As this transaction occurred on July 27, 1933, we can draw the following conclusions.
Sheet 7 could not have been finalized until at least July 27.
Assuming at least 3 more weeks to get cards on shelves, the earliest possible release would have been mid-August. (In contrast, Mr. Scharf recalled early July for this release.)
There is only one other player in the set, Lefty O’Doul, who appears on two different teams. (As a totally unrelated aside, he and Hornsby also have the two highest career batting averages among players in the set.)
Lefty’s first card comes from Sheet 3 and depicts him the Brooklyn Dodgers. His second card comes from the World Series sheet and has him with the New York Giants. The transaction took place on June 16 and ultimately tells us very little. Assuming Goudey tried its hardest to remain up to the minute on team changes, hardly an airtight assumption, all we can conclude is:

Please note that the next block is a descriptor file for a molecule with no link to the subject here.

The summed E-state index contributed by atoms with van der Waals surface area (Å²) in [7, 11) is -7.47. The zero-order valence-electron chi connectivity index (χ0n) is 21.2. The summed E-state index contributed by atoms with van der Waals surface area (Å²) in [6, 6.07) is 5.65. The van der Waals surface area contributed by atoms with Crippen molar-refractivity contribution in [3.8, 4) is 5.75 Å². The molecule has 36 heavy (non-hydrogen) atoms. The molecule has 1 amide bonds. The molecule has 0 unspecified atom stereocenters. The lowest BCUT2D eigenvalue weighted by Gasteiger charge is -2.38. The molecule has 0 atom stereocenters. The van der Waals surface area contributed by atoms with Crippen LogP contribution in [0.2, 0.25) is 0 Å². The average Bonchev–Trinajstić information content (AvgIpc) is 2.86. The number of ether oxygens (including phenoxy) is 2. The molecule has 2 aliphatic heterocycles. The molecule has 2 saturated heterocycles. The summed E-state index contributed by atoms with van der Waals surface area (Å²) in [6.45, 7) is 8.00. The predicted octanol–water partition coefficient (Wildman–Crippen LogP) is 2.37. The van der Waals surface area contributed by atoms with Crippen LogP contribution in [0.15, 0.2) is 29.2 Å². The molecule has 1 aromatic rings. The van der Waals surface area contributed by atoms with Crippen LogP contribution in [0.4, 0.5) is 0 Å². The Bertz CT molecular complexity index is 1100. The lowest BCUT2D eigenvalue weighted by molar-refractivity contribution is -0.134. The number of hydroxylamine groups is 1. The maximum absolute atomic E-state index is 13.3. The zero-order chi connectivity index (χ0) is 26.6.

Sheet 3 was finalized on or before June 16.
Sheet 10 was finalized on or after June 16.
Neither of these findings is an eye-opener. The first probably would have been assumed absent any evidence, and the second is obvious simply by virtue of being the World Series sheet.
Coming up empty will be a common theme in examining team changes, but I’ll go through all of them for completeness. Fortunately, as with Hornsby, at least some of them will produce a payoff.
Sheet 1 features two players who changed teams in 1933.